Please note the the custom specifiers expect the data to be in network byte order while standard specifiers expects it to be in host byte order.

Current limitations of pcn_log():

  • Cannot be used inside a macro

  • Maximum 4 arguments are allowed

Usage example:

pcn_log(ctx, LOG_DEBUG, "Receiving packet from port %d", md->in_port);

Logging the control plane

Custom printf() or similar primitives, which make the code difficult to debug, should not be used in the Polycube control plane. In fact, the pcn_log() primitive presented below can be used also in the control plane, as Polycube includes a powerful logging system implemented within a dedicated class.

Usage example:

logger()->info("Connected port {0}", port_name);
logger()->debug("Packet size: {0}", packet.size());

Debugging using Integrated Development Environment (IDE)

VS Code

Polycube uses cmake to create the compilation environment (Makefiles, etc), which, by default is configured to create the executables in Release mode. To debug your code, you must compile Polycube in Debug mode, with the following commands (follow also here):

mkdir Debug
cd Debug
cmake -DCMAKE_BUILD_TYPE=Debug ..
make -j

Once all the Polycube executables have been created with _debug_ information, you must install them in the default folders with the following command:

sudo make install

Now, let’s create a launch.json file, following the VS Code instructions:

  1. Run

  2. Start Debugging (or Add Configuration)

  3. Select the C ++ template (GDB/LLDB)

  4. Default configuration

  5. As “program”, add /usr/local/bin/polycubed, which represents the default location. Alternatively, if you modified the installation script, enter the path that comes out as a result of the which polycubed command

  6. As “args”, add ["--loglevel=DEBUG"] to enable Polycube debug mode logging, which provides diagnostic information useful to people more than just developers. Note that the Polycube _debug_ logging (which simply means _the highlest level of verbosity_) is independent from the build type, hence it has to be enabled explicitly.

  7. Later, also following this link, create a file called “gdb” in “home/{username}” (for example) and enter pkexec /usr/bin/gdb "$@" to make sure that you are prompted to enter the password at startup. This is because Polycube requires root permissions to run. Finally just edit the launch.json file with these 3 lines:

"externalConsole": false,
"miDebuggerPath": "/home/<username>/gdb",
"MIMode": "gdb",

The final launch.json file should be something like the following:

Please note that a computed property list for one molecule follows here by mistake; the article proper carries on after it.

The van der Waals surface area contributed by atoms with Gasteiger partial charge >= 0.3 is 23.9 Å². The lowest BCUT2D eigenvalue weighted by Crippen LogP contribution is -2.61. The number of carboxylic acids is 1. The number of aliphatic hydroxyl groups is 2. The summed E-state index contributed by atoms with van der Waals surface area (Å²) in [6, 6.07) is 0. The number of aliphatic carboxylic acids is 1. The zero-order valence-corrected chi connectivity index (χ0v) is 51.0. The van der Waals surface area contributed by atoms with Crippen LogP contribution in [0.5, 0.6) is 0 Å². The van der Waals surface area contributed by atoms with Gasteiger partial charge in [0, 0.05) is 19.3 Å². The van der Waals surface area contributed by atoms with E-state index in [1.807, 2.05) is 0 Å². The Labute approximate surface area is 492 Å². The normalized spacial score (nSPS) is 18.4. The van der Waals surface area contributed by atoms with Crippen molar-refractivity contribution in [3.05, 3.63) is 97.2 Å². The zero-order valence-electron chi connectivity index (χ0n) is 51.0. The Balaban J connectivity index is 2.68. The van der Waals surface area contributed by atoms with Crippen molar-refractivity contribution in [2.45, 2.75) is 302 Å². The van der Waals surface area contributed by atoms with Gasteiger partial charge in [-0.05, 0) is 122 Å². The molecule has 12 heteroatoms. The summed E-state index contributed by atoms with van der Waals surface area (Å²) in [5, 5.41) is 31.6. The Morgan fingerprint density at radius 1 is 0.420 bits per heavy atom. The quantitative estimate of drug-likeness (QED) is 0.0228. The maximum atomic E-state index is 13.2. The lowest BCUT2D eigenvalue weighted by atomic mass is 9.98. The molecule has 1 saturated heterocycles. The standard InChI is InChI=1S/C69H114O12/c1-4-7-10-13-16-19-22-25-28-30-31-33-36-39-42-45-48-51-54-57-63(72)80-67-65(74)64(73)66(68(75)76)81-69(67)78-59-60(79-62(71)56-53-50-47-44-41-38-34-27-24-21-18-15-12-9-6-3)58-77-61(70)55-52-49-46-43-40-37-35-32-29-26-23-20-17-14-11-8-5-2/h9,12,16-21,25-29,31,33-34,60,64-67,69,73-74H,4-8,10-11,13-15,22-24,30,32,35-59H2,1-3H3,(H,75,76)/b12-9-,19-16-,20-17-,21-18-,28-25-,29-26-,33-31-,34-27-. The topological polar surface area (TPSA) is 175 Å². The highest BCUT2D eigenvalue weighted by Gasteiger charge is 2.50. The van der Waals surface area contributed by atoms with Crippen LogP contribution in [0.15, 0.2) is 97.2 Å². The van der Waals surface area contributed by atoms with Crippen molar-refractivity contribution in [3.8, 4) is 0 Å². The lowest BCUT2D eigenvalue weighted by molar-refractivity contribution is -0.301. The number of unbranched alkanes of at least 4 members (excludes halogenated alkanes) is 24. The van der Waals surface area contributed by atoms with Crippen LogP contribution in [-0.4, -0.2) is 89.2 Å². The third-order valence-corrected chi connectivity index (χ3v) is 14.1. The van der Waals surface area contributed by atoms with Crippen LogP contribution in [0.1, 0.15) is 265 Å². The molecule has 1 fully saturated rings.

// Use IntelliSense to learn about possible attributes.
    // Hover to view descriptions of existing attributes.
    // For more information, visit:
    "version": "0.2.0",
    "configurations": [
            "name": "(gdb) Launch",
            "type": "cppdbg",
            "request": "launch",
            "program": "/usr/local/bin/polycubed",
            "args": ["--loglevel=DEBUG"],
            "stopAtEntry": false,
            "cwd": "${fileDirname}",
            "environment": [],
            "externalConsole": false,
            "miDebuggerPath": "/home/pino/gdb",
            "MIMode": "gdb",
            "setupCommands": [
                    "description": "Abilita la riformattazione per gdb",
                    "text": "-enable-pretty-printing",
                    "ignoreFailures": true


If you use CLion, you can debug Polycube with the following steps:

  1. Run CLion with sudo (Polycube needs root permissions)

  2. Set breakpoints and build/install Polycube (as explained above)

  3. At this point there are two equivalent ways to debug Polycube with CLion:

    1. Use the CLion debugger: at the top right select Debug ‘polycube’;

    2. (or) Run Polycube in a terminal with enabled debug logs (e.g., sudo polycubed --loglevel = DEBUG); then, from CLion, go to Run->Attach to Process.. and search for “polycubed”

  4. At this point, from another terminal, just use polycubectl to interact with Polycube.

Debugging network traffic using tcpdump/Wireshark

Debugging (i.e., sniffing) network traffic flowing between two Polycube services (e.g., on the link that connects a Polycube router to a Polycube bridge) can be achieved with the span mode.